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Oh and look what we found! a Tornado F3 that Pete had flown in his RAF career, we thought we better not bring that home as the Gillian and Jackie might not of been to pleased!

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Once we had the new magnetos, we stripped down one of them to retrieve the missing connector.

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Once we got the coupling off, we slit it down the the side and teased it apart to get the coupling out.

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We got the upper harness removed then stripped it down.

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As you can see there was evidence of water everywhere!

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Once stripped, the upper conduit was fully dried out.

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Threading the new HT cable down the conduit was straight forward, just follow the instructions in the manual and label them as you go.

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Now you can fit the spark plug conduits and elbows.

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Now we can fit the spark plug insulators.

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Its a bit fiddly, but one you get the hang of it, it doesn’t take to long to complete.

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After fitting the magneto flexible conduit, it was time to terminate the magneto connectors.mag_harness 029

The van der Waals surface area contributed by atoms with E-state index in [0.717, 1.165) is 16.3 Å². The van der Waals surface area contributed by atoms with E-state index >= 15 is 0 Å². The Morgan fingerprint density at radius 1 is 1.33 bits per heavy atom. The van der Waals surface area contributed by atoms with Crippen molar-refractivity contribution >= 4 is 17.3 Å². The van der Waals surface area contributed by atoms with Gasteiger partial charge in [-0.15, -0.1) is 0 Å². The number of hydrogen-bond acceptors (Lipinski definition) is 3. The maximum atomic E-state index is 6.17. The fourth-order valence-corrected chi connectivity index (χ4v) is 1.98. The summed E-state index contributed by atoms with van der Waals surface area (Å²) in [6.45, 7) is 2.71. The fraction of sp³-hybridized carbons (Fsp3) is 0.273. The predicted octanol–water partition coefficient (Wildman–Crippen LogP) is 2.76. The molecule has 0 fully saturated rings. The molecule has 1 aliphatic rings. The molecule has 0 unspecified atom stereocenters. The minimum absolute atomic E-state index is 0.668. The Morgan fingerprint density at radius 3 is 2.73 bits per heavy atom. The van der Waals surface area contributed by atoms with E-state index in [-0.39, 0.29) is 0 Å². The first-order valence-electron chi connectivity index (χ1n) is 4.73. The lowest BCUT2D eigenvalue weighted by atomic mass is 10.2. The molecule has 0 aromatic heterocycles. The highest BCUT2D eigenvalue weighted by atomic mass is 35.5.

We fitted a set of plugs and tested it we the new magneto and a cordless drill drive! It.

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Pete made a nice little puller to remove the automatic advance unit of the back of the old magneto.

Once we had fitted the replacement magnetos and rewired harness, there was only one thing left to do, test it.

So sit back and turn the speakers up and listen to a Bristol Hercules running on 14 cylinders , we peaked at about 2000 rpm and -2 psi of boost.

The last job to do before we start building the new engine running stand is to connect up the constant speed unit control cable.

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As you can see the control cable had been cut off near the engine mount ring.

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After rummaging around the workshop I found an old Land Rover Defender wiper rack cable that had a eye at one end and a piece of power steering pipe that fitted over the cable and a length of Land Rover wiper rack tube.

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After stripping back a bit of the outer wound spring on the rack to reveal the center cable, I found that a piece of 3/16″ brake pipe fitted perfectly over the center cable and fitted inside the CSU outer control tube.

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After tinning the cables , the two parts wear soldered together.

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And there we have it, we have full control of the Constant Speed Unit.